(v) Efficiency and Productivity: Informal organisation fosters efficiency among the working personnel. By contributing to their well being, it helps in increasing their productivity. Such relations help in fulfilling the social and psychological needs of the employees and thereby, increase their efficiency.
Under what circumstances would functional structure prove to be an appropriate choice?
A Functional structure entails organising and grouping together activities of similar nature. That is, under functional organisation activities or work of similar nature are grouped together. Each group functions as a separate department and specialises in its work. For example an organisation can have departments such as production, human resource, finance, marketing, etc. Each department in turn report to one coordinating head. Functional structure is usually suitable for large organisations who deal with number of varying functions requiring high degree of specialisation. The following points highlight the suitability of functional structure.
i. Large Size: A large size organisation can function smoothly, if the work is divided into various departments. Departmentalisation in large organisation improves managerial efficiency and the degree of control. Thereby, the work proceeds smoothly.
ii. Varying Functions: Dealing with diverse varying functions simultaneously requires high degree of coordination so as to improve efficiency. By a clear division of activities in various departments, a functional structure promotes coordination among the various functions and thereby, ensures smooth functioning.
iii. Requirement of Specialisation: Varying functions in an organisation can be performed better if dealt with specialisation. With departmentalisation, each department can function independently and specialise in their respective functions.
Distinguish between centralisation and decentralisation.
Following are the differential factors between Centralisation and Decentralisation.
Basis of Difference
Authority remains concentrated only in few hands at the higher level of management.
Authority is delegated to lower levels of management.
Restricts creativity of middle and lower level managers.
Promotes creativity and innovation at all the levels.
Higher work load on the top level managers.
Lesser workload as sharing of authority and responsibility is done.
Scope of Delegation
Scope of delegation is limited as power is concentrated in a few hands.
Wider scope of delegation as authority can be transferred.
Limits the scope of initiatives by subordinates as the workers have to work on the pre-decided path.
Encourages the subordinates to come forward and take initiative as they are allowed the needed freedom for working.
The decision making is slowed down as the power lies only with the top management. The problem has to pass through different levels before an action is taken.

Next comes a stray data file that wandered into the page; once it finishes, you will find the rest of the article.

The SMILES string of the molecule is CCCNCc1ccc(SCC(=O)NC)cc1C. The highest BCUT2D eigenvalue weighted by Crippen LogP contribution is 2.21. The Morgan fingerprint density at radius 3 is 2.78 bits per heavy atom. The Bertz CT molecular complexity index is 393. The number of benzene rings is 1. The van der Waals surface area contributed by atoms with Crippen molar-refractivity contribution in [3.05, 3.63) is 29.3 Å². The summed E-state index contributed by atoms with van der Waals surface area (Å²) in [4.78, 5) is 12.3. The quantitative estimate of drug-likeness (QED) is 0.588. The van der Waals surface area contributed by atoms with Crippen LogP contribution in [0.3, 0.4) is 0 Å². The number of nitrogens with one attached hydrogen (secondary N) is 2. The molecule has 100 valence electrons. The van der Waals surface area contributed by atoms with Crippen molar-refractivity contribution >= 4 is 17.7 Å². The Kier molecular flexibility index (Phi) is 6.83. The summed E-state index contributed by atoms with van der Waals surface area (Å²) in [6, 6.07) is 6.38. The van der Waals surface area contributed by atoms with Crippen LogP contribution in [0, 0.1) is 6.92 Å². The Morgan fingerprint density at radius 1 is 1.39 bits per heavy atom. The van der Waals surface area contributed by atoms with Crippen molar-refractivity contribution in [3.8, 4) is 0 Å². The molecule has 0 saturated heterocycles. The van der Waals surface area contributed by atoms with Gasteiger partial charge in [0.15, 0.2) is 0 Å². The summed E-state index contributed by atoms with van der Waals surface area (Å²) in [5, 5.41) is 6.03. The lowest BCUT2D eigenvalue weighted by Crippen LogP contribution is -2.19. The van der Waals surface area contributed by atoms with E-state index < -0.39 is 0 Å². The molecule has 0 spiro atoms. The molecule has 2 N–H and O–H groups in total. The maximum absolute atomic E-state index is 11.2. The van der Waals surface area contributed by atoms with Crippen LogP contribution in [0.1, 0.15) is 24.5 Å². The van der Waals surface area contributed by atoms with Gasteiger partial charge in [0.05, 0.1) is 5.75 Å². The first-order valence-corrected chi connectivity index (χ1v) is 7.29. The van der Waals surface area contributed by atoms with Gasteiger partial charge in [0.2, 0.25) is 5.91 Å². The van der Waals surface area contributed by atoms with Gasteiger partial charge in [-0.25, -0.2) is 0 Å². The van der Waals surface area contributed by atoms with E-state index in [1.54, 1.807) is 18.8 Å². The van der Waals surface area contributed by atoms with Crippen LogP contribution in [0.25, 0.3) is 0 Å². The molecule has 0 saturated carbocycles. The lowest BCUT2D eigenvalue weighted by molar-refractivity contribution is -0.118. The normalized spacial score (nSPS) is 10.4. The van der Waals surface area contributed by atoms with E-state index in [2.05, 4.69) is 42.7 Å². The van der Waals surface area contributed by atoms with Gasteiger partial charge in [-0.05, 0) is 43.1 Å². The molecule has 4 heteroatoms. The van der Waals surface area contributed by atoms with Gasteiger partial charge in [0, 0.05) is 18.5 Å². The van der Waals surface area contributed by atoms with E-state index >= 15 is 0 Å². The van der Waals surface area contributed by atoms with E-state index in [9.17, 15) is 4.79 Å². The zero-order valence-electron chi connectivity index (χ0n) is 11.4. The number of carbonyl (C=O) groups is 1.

The decision making is quick as the authority lies near the actual action.
Draw a diagram depicting a divisional structure.
Sometimes when an organisation has more than one product line, it groups its activities on the basis of the product line. Such grouping of activities on the basis of product line is known as divisional structure. Each division in the organisation specialise in their respective product lines. Further, each division has multiple functions under it such as production, sales, marketing, etc. That is, within each division there is a functional structure.
Suppose an organisation deals in four product lines namely, footwear, garments, jewellery and leather accessories. Based on these product lines, the organisation has four divisions that report to the managing director. Each division further has four departments namely, production, sales, marketing and advertising. The divisional structure for such an organisation is depicted by the following diagram.
Can a large sized organisation be totally centralised or decentralised? Give your opinion.
No, any organisation cannot work smoothly if it is either completely centralised or completely decentralised. Rather a balance is required between the two.
Centralisation refers to a situation where the decision making power is concentrated only in the hands of the top level management. Herein, only the top level managers are authorised to take the needed decisions. All the functions related to policy making, planning and controlling are curtailed to the top level management. In contrast to this, decentralisation refers to a situation where the decision making power is delegated to the lower level managers. Herein, the power of taking actions and deciding the policies is distributed at different levels.
An organisation cannot function either with extreme centralisation or with extreme decentralisation. As an organisation grows in size, it cannot maintain complete centralization. Rather, a need arises to move towards decentralisation. For a smooth functioning, the individuals involved in the actual work must have certain degree of authority and responsibility. With decentralisation, the overall management of the work becomes more efficient. It allows for better control of the work at each level of hierarchy. Moreover, as the organisation grows in size, decentralisation would facilitate quick decision making. This is because in a decentralised system the decision making power is near the point of actual work. Thereby, the delay in work is avoided.